Page 5 of 7
A late-afternoon rainstorm on July 25, and abundant grass along the temporarily flooded banks of present-day Fly Creek, prompted him to camp there for the night, Sergeant Pryor later explained to his captain. The next morning, the horses were gone. All of them.1

Unmistakable evidence showed that Indians had come within 300 feet of their camp. Pryor and his three men followed the departing hoofprints for five miles. When the tracks split and went in two different directions, Pryor pursued the larger party another five miles before giving up. The three soldiers returned to their camp, shouldered their packs, and headed toward the river, which they reached at Pompy's Tower. There they killed a bison and built two small skin boats "in the form and shape of the mandans & Ricares." But Pryor's "chapter of accidents" was not full yet. Deep in the night of the 26th a wolf bit one of his hands and then turned on Windsor. Shannon shot the vicious canid. The bite of any animal, particularly a wild omnivore, is subject to infection, and the possibility of rabies must have crossed Pryor's mind for a few days, but by the time he and his three-man detail caught up with Clark on August 8, the wound was almost healed.

Clark was scarcely able to hide his despair over the loss of all of their horses. The Corps of Discovery was bankrupt. The Indians had stolen his credit card. For one thing, their diet of fresh meat was nutritionally inadequate, and Clark had counted on using some of those horses to solve that problem when they reached the Mandan villages. Though none of the Corps would have been able to explain what was ailing them, their bodies were aching for the vitamins (A and C) and minerals (especially calcium and iron) in vegetables. Clark therefore gave the hunters an urgent assignment. "My object is to precure as many Skins as possible for the purpose of purchaseing Corn and Beans of the Mandans," he groaned. "As we have now no article of Merchindize nor horses to purchase with, our only resort is Skins which those people were very fond the winter we were Stationed near them."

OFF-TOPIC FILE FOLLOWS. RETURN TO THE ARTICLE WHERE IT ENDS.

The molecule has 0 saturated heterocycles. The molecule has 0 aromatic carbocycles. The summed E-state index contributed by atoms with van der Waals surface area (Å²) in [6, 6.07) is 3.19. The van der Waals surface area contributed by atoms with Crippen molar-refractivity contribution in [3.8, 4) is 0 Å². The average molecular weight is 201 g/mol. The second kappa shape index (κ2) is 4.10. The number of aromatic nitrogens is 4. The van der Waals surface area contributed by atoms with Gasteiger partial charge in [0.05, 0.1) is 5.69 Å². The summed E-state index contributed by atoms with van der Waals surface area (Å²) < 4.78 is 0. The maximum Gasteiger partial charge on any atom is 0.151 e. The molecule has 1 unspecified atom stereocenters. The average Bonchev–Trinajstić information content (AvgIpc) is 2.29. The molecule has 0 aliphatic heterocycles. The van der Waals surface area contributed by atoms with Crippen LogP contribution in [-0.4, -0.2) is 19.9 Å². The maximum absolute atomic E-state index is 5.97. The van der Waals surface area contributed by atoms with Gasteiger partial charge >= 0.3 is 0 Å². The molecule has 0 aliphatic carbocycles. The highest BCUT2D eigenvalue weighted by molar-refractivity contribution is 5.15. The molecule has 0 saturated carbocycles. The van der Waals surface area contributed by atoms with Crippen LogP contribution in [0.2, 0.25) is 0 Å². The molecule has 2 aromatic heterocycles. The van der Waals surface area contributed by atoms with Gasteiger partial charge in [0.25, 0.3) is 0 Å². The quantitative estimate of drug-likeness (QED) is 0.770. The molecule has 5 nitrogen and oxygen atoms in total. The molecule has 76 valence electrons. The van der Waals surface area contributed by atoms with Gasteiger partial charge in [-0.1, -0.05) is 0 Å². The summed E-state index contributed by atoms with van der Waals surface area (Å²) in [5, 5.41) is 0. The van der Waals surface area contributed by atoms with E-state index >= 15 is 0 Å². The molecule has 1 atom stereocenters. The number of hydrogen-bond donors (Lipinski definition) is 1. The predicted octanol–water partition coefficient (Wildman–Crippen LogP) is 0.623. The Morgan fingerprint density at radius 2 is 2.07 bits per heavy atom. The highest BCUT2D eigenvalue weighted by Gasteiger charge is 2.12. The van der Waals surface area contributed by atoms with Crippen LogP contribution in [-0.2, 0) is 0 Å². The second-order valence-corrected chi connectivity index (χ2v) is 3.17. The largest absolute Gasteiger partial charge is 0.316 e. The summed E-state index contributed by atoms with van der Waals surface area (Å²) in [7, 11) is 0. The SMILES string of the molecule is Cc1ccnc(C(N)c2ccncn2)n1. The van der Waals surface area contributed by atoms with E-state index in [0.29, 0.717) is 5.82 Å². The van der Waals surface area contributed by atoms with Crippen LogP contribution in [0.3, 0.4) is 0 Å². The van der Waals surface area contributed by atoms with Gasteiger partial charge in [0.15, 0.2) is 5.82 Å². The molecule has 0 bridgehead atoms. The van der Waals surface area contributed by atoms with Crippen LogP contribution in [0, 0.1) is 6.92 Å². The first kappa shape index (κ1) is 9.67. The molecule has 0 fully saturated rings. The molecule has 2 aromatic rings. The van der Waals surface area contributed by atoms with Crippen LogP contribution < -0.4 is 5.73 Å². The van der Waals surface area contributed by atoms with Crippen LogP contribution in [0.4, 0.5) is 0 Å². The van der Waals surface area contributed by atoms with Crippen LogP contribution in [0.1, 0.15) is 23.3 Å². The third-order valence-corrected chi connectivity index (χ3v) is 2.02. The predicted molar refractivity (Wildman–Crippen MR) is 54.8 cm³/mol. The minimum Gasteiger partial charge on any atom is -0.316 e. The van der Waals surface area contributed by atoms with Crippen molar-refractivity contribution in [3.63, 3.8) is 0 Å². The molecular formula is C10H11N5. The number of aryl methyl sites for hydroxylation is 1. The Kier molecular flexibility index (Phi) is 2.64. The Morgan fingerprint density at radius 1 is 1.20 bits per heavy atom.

Worse yet, on the eleventh Clark met "two men from the illinoies," traders Joseph Dixon and Forrest Hancock, who told him the middle Missouri was aflame with warfare—Mandans, Hidatsas, Arikaras, Assiniboines, Teton Sioux, Blackfeet—and both British and American traders were being threatened, robbed, wounded, even killed. Forget about Heney and the grand plan. They would be lucky to get through the field of combat with their lives.

On August 12, Lewis, still in pain from the wound Cruzatte's misdirected rifle ball had made in his derriere on the previous day, suffered further from the news of Pryor's misfortune, which he read in the note Clark had left at his campsite of the previous day. "This I fear, puts an end to our prospects of obtaining the Sioux Cheifs to accompany us," he lamented. There wasn't enough time left in the season to connect with Heney, much less for Heney to negotiate arrangements with the Teton Sioux for one or more of their headmen to consider traveling to that unknown land where the "great white chief" dwelled. The only recourse was to initiate a new and simpler plan: take back any Indian chief they could persuade to go.

All the members of the Corps of Discovery were finally reunited at noon on theLink to Sheheke twelfth near Shell Creek, 142 miles downriver from the mouth of the Yellowstone, when Lewis and his contingent "hove in Sight with the party which went by way of the Missouri." They were back among the Mandans and Hidatsas on the fourteenth, where Posecopsahe (Black Cat), Sheheke (Coyote, or "Big White") and several other chiefs tried to outdo one another in expressing their hospitality with gifts of corn—more, finally, than the Corps could carry away. The captains were dismayed, however, to learn that the peace Sheheke had brokered with the Arikaras had reverted to warfare, and that the Sioux were still in command of the lower Missouri.